NetWellness is a global, community service providing quality, unbiased health information from our partner university faculty. NetWellness is commercial-free and does not accept advertising.
Sunday, May 1, 2016
Anesthesia and the Immune System Surgery
This is an urgent question as I plan to have a mastectomy in a few days. Does a mastectomy require local, regional or general anesthesia? Does general anesthesia decrease the immune system during the surgery? Is there a way to decrease immunosupression caused by the anesthesia during and after surgery? (i.e. type of anesthesia, adding other fluids, etc...) Thank you for your help.
Thanks for your very interesting questions.
Please keep in mind that this is not an emergency service, and your questions should be discussed with your medical team as soon as possible, preferably well before your operation.
A mastectomy is major surgery and almost always requires general anesthesia. Having said this, I will tell you that modern ideas about optimal anesthesia and pain management have led to the common practice of supplementing general anesthesia with local anesthesia or different regional anesthesia techniques. The regional anesthetic can be something as simple as injecting local anesthetic into the surgical incision site before, during, or after completion of the surgical procedure, or can be as complex as combining epidural or different nerve plexus blocks with the general anesthetic. The exact approach, its benefits, and risks, depend very strongly on the type of surgical procedure, as well as patient factors, and the expertise of the doctors. They are the ones in the best position to decide on the particular anesthetic you receive.
In the case of a mastectomy, one option that has been described, but is probably not very commonly used, is “paravertebral” block, in which multiple injections are made in the back to block some of the intercostals nerves and related nerve fibers. This can decrease the amount of general anesthesia necessary as well as provide good pain relieve for several hours after the operation. Like any medical procedure of course it is not without its own risks (discuss with your doctors).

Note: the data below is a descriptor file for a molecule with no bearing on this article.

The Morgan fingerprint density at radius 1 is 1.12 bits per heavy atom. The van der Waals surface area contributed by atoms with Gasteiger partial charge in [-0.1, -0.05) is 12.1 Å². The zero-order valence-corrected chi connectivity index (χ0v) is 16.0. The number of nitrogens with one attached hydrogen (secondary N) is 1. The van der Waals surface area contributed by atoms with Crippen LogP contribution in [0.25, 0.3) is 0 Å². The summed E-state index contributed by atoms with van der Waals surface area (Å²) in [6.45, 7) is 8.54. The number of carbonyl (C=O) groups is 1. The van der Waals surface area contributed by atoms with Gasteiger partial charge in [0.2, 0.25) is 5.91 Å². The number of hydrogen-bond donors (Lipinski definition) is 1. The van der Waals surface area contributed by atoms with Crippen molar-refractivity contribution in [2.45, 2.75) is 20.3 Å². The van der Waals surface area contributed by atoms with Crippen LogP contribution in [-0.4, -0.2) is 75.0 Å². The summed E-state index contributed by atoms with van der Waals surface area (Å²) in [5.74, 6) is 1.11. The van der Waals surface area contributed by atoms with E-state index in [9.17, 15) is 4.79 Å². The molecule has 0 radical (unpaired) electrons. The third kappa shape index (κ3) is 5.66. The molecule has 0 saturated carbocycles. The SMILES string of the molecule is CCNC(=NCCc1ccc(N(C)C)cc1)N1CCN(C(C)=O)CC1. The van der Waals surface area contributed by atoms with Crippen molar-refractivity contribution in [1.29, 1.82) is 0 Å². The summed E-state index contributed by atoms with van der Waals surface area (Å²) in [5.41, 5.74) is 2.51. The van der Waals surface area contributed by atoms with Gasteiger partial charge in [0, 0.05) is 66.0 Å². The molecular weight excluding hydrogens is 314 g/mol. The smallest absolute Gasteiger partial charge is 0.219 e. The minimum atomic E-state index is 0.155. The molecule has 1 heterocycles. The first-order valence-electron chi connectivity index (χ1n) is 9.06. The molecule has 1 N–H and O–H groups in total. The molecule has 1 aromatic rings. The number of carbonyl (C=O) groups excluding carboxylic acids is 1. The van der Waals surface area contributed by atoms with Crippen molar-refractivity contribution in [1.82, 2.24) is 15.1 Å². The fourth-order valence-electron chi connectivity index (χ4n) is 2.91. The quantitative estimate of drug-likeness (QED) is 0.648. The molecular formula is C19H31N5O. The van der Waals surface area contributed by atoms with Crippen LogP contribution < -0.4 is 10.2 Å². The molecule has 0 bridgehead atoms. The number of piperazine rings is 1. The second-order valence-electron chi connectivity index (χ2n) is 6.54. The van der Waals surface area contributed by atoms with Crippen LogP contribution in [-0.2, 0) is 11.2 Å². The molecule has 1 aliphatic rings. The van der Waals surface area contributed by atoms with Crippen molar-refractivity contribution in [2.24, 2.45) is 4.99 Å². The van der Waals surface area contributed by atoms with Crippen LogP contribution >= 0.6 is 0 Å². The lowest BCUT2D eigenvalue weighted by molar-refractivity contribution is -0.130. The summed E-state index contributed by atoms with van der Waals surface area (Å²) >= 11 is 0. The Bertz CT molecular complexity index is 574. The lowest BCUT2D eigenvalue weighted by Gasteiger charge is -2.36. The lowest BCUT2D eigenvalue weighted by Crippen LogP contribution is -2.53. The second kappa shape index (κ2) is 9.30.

On the second issue, there is certainly laboratory evidence that many anesthetic agents can decrease the function of some immune cells. Whether this effect translates into any difference in survival or cure rates of cancer is a totally different question. As far as I know, there is no proven effect of this nature and no particular general anesthetic shown to be better than others in this respect. And, after all, there are very few people willing to undergo the experiment of having surgery without anesthesia today! Although immune effects are present, presumably of only a temporary nature, anesthetics also suppress, to a greater or lesser degree, the body’s “stress response” to major surgery. In this case, suppressing the body’s response is thought to be beneficial, and may hasten recovery from surgery and restoration of function.
What is not often realized by our patients is that anesthesia is a far more complicated undertaking than just injecting or breathing a few drugs and then waiting for the patient to ‘wake up”. It includes attention to many of the issues I’ve already mentioned, as well as things you’ve suggested, like administering the appropriate type and quantity of fluid, maintaining heart, kidney and lung function, protecting the body from its own responses to the surgical “injury”, preventing infection, excessive bleeding or blood clots, and providing or initiating adequate pain relief after the operation.
Gareth S Kantor, MD
Assistant Professor of Anesthesiology
School of Medicine
Case Western Reserve University